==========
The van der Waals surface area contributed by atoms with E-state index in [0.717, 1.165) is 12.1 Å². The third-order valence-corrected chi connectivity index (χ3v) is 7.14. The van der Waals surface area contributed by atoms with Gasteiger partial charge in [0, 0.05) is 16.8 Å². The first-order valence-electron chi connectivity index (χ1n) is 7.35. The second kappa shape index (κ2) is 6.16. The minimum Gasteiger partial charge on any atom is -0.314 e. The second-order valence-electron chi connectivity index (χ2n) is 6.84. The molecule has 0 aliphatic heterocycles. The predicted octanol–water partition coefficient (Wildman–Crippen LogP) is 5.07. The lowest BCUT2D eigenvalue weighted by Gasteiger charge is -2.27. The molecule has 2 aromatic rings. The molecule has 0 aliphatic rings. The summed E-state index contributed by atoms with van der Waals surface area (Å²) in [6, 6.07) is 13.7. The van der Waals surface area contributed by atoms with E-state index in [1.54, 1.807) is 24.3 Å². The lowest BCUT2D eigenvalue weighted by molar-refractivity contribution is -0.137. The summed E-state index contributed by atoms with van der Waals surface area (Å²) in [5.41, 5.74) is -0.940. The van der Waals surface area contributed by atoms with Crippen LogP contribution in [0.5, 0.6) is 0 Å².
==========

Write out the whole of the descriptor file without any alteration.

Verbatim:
The van der Waals surface area contributed by atoms with E-state index in [0.717, 1.165) is 12.1 Å². The third-order valence-corrected chi connectivity index (χ3v) is 7.14. The van der Waals surface area contributed by atoms with Gasteiger partial charge in [0, 0.05) is 16.8 Å². The first-order valence-electron chi connectivity index (χ1n) is 7.35. The second kappa shape index (κ2) is 6.16. The minimum Gasteiger partial charge on any atom is -0.314 e. The second-order valence-electron chi connectivity index (χ2n) is 6.84. The molecule has 0 aliphatic heterocycles. The predicted octanol–water partition coefficient (Wildman–Crippen LogP) is 5.07. The lowest BCUT2D eigenvalue weighted by Gasteiger charge is -2.27. The molecule has 2 aromatic rings. The molecule has 0 aliphatic rings. The summed E-state index contributed by atoms with van der Waals surface area (Å²) in [6, 6.07) is 13.7. The van der Waals surface area contributed by atoms with E-state index in [1.54, 1.807) is 24.3 Å². The lowest BCUT2D eigenvalue weighted by molar-refractivity contribution is -0.137. The summed E-state index contributed by atoms with van der Waals surface area (Å²) in [5.41, 5.74) is -0.940. The van der Waals surface area contributed by atoms with Crippen LogP contribution in [0.5, 0.6) is 0 Å².